Proposed Law in Mexico Could Expand Military Role in Drug War

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A new law up for debate in Mexico’s lower house proposes to expand and regulate the role of the military in the country’s decade-long drug war, a red flag to critics of the controversial militarized crackdown against cartels. 

When presenting the new initiative, one of the representatives in favor of it — Martha Sofía Tamayo Morales — acknowledged that Mexico’s armed forces have become “the main resource” in confronting organized crime and national security issues, but that “it’s efficiency has been limited due to the lack of an adequate legal framework…particularly during its peacetime role.”

The proposed Internal Security Law, put forward by representatives from Mexican President Enrique Peña Nieto’s Institutional Revolutionary Party (PRI), recommends that the military begin to provide intelligence to the Mexican government and its internal security branches, which would be a new development should the initiative be made law.

A new internal group would be formed by people from different parts of government to make decisions on when to implement new special measures that the president could set in motion to restore “internal order” within an institution or geographical area of the country.

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In theory, the new initiative proposes making the armed forces the last, not first, resort in security matters after all other branches of law enforcement — the municipal, state and federal police as well as the new gendarmerie — have proved “insufficient in confronting the threat.”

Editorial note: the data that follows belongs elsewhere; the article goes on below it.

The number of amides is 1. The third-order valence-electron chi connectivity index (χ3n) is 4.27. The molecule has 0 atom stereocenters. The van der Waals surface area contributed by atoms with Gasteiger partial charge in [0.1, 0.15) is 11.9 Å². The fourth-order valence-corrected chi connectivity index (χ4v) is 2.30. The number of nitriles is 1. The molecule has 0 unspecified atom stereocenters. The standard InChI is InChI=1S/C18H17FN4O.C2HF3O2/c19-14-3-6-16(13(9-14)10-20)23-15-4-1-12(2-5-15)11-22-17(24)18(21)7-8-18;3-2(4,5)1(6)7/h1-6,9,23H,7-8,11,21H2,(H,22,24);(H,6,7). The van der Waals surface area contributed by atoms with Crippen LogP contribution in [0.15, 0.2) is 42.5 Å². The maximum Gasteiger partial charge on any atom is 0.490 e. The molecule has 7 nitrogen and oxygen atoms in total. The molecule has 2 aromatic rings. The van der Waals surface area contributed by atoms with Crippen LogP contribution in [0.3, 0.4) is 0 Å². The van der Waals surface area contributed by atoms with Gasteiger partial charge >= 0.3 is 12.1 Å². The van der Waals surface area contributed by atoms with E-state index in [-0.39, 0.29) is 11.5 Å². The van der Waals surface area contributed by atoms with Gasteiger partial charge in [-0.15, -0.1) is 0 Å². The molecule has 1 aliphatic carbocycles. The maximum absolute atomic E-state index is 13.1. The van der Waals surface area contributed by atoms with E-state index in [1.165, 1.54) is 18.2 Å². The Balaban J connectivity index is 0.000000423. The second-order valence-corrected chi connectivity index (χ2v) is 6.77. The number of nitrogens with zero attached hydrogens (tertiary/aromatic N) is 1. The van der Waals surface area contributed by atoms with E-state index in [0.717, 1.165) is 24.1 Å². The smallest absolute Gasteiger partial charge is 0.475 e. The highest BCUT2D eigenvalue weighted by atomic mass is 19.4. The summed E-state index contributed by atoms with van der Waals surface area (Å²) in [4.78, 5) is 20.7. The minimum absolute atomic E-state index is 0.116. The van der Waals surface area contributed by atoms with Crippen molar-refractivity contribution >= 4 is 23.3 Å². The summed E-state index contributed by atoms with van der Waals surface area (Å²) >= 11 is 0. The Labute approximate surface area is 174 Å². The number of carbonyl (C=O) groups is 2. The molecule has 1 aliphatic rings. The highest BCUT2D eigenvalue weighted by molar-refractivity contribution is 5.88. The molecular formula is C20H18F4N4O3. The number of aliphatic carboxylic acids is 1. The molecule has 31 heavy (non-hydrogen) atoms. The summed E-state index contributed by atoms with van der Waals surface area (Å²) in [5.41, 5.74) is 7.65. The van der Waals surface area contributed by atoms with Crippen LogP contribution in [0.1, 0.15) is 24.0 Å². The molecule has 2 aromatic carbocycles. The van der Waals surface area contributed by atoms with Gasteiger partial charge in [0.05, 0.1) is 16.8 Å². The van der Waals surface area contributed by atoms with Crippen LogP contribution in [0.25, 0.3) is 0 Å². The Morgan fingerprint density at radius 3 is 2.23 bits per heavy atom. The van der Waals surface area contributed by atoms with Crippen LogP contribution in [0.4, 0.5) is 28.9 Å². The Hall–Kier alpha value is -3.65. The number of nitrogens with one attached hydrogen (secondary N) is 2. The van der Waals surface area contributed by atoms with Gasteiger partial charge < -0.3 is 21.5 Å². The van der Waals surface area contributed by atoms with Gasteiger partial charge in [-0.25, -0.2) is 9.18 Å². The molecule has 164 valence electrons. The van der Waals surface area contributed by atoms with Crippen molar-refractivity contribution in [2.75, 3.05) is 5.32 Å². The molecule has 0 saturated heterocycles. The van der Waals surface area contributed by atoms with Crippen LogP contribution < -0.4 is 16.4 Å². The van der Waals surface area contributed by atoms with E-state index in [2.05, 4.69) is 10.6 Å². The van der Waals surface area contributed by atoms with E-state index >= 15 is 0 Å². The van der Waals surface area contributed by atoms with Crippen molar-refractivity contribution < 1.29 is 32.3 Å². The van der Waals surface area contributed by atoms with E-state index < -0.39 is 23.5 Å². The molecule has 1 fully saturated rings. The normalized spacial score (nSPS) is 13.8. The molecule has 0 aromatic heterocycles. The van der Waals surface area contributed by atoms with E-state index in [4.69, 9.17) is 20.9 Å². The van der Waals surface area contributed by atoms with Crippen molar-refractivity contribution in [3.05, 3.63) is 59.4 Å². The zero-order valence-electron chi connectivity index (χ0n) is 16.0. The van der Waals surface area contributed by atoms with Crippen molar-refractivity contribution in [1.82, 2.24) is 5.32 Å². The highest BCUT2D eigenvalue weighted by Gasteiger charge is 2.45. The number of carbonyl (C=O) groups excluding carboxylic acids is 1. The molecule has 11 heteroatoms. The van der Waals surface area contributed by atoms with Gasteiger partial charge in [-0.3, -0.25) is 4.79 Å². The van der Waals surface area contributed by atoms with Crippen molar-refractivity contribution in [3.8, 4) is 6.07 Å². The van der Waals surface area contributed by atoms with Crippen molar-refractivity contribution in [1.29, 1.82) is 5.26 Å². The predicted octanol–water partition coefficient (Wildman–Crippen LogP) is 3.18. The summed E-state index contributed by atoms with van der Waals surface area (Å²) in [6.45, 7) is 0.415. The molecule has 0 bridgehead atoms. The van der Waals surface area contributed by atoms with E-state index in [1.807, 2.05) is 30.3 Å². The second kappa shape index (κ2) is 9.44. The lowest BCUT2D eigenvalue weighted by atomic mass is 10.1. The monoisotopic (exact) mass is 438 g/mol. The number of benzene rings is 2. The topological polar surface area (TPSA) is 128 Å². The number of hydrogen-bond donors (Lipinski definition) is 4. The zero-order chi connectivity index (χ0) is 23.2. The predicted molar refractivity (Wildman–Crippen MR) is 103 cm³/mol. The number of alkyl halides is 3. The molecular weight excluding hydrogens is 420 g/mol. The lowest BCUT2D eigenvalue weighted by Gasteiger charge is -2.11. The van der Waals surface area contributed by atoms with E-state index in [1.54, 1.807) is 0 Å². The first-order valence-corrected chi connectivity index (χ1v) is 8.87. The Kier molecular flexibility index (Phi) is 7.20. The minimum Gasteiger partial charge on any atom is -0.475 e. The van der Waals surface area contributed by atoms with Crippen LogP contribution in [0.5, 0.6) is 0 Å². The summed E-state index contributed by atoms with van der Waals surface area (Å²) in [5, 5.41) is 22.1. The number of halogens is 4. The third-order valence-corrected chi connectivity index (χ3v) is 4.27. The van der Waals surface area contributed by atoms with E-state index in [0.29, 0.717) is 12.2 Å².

It would also mandate more accountability by requiring that the federal government be informed of all of the actions taken by the armed forces in its internal security role, as well as the publication of a regular report on the issue.

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It has yet to be seen how this new law will be viewed by Mexican legislators, but if it is passed, those who oppose militarization will draw little comfort from its “regulatory” function — after all, the creation of a new law doesn’t mean that it will be adhered to.

Mexico’s military was first dispatched onto the country’s streets to fight against organized crime in 2006 by former President Felipe Calderón, and it has remained in that role ever since. Although the Mexican army remains the country’s most trusted security branch, its members have committed serious human rights violations in the context of the drug war, some of which it has attempted to cover up.

Since 2006, the country’s National Human Rights Commission has received upwards of 9,000 complaints against its members, and soldiers have been involved in cases of extrajudicial killings, disappearances and the use of torture, as well as some of the gravest cases of human rights violations of the last decade.

Some could interpret the newly proposed Law for Internal Security as a way to get around these constitutional concerns by expanding definitions of internal security.

Even the head of Mexico’s National Defense Secretariat (Sedena), Gen. Salvador Cienfuegos Zepeda, has said that the deployment of the military against organized crime was a “mistake” and that Mexico’s military is weary of the task.

Despite the militarization of Mexico’s campaign against organized crime and drug traffickers, homicide rates in Mexico are now approaching levels not seen since 2012. Independent analysts say that more than half of all homicides are the work of organized crime and criminal gangs.